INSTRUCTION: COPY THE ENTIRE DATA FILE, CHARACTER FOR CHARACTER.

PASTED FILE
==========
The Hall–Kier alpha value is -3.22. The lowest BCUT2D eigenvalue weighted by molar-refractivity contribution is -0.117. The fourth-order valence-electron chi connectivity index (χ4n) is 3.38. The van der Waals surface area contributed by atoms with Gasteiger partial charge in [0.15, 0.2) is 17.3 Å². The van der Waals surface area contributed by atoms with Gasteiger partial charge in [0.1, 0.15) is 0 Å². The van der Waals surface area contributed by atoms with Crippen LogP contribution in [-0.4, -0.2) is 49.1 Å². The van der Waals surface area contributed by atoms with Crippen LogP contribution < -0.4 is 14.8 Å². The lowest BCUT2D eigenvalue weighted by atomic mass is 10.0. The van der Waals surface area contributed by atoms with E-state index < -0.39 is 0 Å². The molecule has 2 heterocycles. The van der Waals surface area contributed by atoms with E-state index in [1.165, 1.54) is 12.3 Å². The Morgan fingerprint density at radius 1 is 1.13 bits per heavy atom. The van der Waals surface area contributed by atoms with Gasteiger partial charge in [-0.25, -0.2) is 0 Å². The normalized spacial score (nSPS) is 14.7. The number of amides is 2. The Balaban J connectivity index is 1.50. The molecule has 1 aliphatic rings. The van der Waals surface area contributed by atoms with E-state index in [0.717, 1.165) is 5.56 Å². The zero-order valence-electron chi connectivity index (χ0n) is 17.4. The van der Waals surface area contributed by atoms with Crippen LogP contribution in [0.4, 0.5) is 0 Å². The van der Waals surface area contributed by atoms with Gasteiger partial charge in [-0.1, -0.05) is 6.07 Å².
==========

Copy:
The Hall–Kier alpha value is -3.22. The lowest BCUT2D eigenvalue weighted by molar-refractivity contribution is -0.117. The fourth-order valence-electron chi connectivity index (χ4n) is 3.38. The van der Waals surface area contributed by atoms with Gasteiger partial charge in [0.15, 0.2) is 17.3 Å². The van der Waals surface area contributed by atoms with Gasteiger partial charge in [0.1, 0.15) is 0 Å². The van der Waals surface area contributed by atoms with Crippen LogP contribution in [-0.4, -0.2) is 49.1 Å². The van der Waals surface area contributed by atoms with Crippen LogP contribution < -0.4 is 14.8 Å². The lowest BCUT2D eigenvalue weighted by atomic mass is 10.0. The van der Waals surface area contributed by atoms with E-state index < -0.39 is 0 Å². The molecule has 2 heterocycles. The van der Waals surface area contributed by atoms with E-state index in [1.165, 1.54) is 12.3 Å². The Morgan fingerprint density at radius 1 is 1.13 bits per heavy atom. The van der Waals surface area contributed by atoms with Gasteiger partial charge in [-0.25, -0.2) is 0 Å². The normalized spacial score (nSPS) is 14.7. The number of amides is 2. The Balaban J connectivity index is 1.50. The molecule has 1 aliphatic rings. The van der Waals surface area contributed by atoms with E-state index in [0.717, 1.165) is 5.56 Å². The zero-order valence-electron chi connectivity index (χ0n) is 17.4. The van der Waals surface area contributed by atoms with Crippen LogP contribution in [0.4, 0.5) is 0 Å². The van der Waals surface area contributed by atoms with Gasteiger partial charge in [-0.1, -0.05) is 6.07 Å².